Image: A monitor shows the status of NASA’s Deep Space Network as it receives data from the Cassini spacecraft, Friday, Sept. 15, 2017 in the Charles Elachi Mission Control Center in the Space Flight Operation Center at NASA’s Jet Propulsion Laboratory in Pasadena, California. Credit: NASA/Joel Kowsky.
Image: Cassini program manager at JPL, Earl Maize, center row, calls out the end of the Cassini mission. Credit: NASA/Joel Kowsky.
Image: Cassini program manager at JPL, Earl Maize, left, and spacecraft operations team manager for the Cassini mission at Saturn, Julie Webster embrace after the Cassini spacecraft plunged into Saturn, Friday, Sept. 15, 2017 at NASA’s Jet Propulsion Laboratory in Pasadena, California. At left is Cassini project scientist Linda Spilker. At right center is Jim Green, Director of NASA’s Planetary Science Division. Credit: NASA/JPL-Caltech/Space Science Institute.
Image: Saturn’s active, ocean-bearing moon Enceladus sinks behind the giant planet in a farewell portrait from NASA’s Cassini spacecraft. This view of Enceladus was taken by NASA’s Cassini spacecraft on Sept. 13, 2017. It is among the last images Cassini sent back. Credit: NASA/JPL-Caltech/Space Science Institute.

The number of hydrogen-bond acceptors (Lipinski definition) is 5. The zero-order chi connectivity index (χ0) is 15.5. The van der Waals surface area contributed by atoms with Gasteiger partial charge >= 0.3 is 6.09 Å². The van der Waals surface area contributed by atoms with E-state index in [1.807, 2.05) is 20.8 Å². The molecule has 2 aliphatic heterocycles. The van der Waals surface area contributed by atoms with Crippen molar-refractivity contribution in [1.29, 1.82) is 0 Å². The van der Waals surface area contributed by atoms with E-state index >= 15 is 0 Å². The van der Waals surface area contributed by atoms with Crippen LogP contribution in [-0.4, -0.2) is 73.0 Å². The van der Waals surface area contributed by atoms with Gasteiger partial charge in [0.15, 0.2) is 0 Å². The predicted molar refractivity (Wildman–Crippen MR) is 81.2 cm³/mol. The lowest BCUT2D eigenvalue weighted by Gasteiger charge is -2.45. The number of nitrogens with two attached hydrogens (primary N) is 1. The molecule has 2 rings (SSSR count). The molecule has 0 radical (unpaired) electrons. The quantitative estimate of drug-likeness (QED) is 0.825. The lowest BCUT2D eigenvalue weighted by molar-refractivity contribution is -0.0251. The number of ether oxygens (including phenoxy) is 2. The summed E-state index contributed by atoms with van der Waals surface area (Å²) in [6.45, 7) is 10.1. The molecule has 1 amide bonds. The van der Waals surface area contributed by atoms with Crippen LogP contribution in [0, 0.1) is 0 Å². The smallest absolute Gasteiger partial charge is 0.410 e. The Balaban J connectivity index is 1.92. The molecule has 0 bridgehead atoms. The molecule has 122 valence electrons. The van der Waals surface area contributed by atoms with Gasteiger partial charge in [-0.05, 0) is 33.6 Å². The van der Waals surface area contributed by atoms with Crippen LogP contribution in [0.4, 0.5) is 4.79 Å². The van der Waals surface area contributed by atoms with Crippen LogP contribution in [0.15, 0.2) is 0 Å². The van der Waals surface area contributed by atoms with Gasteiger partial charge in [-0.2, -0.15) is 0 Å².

Image: This montage of images, made from data obtained by Cassini’s visual and infrared mapping spectrometer, shows the location on Saturn where the NASA spacecraft entered Saturn’s atmosphere on Sept. 15, 2017. This view shows Saturn in the thermal infrared, at a wavelength of 5 microns. Here, the instrument is sensing heat coming from Saturn’s interior, in red. Clouds in the atmosphere are silhouetted against that inner glow. This location — the site of Cassini’s atmospheric entry — was at this time on the night side of the planet, but would rotate into daylight by the time Cassini made its final dive into Saturn’s upper atmosphere, ending its remarkable 13-year exploration of Saturn. Credit: NASA/JPL-Caltech/Space Science Institute.
“Things never will be quite the same for those of us on the Cassini team now that the spacecraft is no longer flying,” said Linda Spilker, Cassini project scientist at JPL. “But, we take comfort knowing that every time we look up at Saturn in the night sky, part of Cassini will be there, too.”